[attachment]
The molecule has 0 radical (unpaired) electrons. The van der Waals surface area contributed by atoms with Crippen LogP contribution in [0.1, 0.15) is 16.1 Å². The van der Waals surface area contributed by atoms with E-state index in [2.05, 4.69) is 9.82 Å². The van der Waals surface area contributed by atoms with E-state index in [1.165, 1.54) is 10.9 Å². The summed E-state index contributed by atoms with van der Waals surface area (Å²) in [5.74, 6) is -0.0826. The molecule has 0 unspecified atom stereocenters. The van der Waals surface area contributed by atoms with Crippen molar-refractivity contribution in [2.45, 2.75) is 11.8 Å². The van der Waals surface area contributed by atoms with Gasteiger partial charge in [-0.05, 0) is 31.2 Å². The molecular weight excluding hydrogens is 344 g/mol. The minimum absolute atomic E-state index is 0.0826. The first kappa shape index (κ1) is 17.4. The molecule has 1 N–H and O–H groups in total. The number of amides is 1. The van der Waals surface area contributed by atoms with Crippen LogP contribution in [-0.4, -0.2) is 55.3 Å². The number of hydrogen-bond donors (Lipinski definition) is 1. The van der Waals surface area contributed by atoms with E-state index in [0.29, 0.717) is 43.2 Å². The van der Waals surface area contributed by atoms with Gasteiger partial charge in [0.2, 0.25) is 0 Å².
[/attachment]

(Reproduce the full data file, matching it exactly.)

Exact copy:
The molecule has 0 radical (unpaired) electrons. The van der Waals surface area contributed by atoms with Crippen LogP contribution in [0.1, 0.15) is 16.1 Å². The van der Waals surface area contributed by atoms with E-state index in [2.05, 4.69) is 9.82 Å². The van der Waals surface area contributed by atoms with E-state index in [1.165, 1.54) is 10.9 Å². The summed E-state index contributed by atoms with van der Waals surface area (Å²) in [5.74, 6) is -0.0826. The molecule has 0 unspecified atom stereocenters. The van der Waals surface area contributed by atoms with Crippen molar-refractivity contribution in [2.45, 2.75) is 11.8 Å². The van der Waals surface area contributed by atoms with Gasteiger partial charge in [-0.05, 0) is 31.2 Å². The molecular weight excluding hydrogens is 344 g/mol. The minimum absolute atomic E-state index is 0.0826. The first kappa shape index (κ1) is 17.4. The molecule has 1 N–H and O–H groups in total. The number of amides is 1. The van der Waals surface area contributed by atoms with Crippen LogP contribution in [-0.4, -0.2) is 55.3 Å². The number of hydrogen-bond donors (Lipinski definition) is 1. The van der Waals surface area contributed by atoms with E-state index in [0.29, 0.717) is 43.2 Å². The van der Waals surface area contributed by atoms with Gasteiger partial charge in [0.2, 0.25) is 0 Å².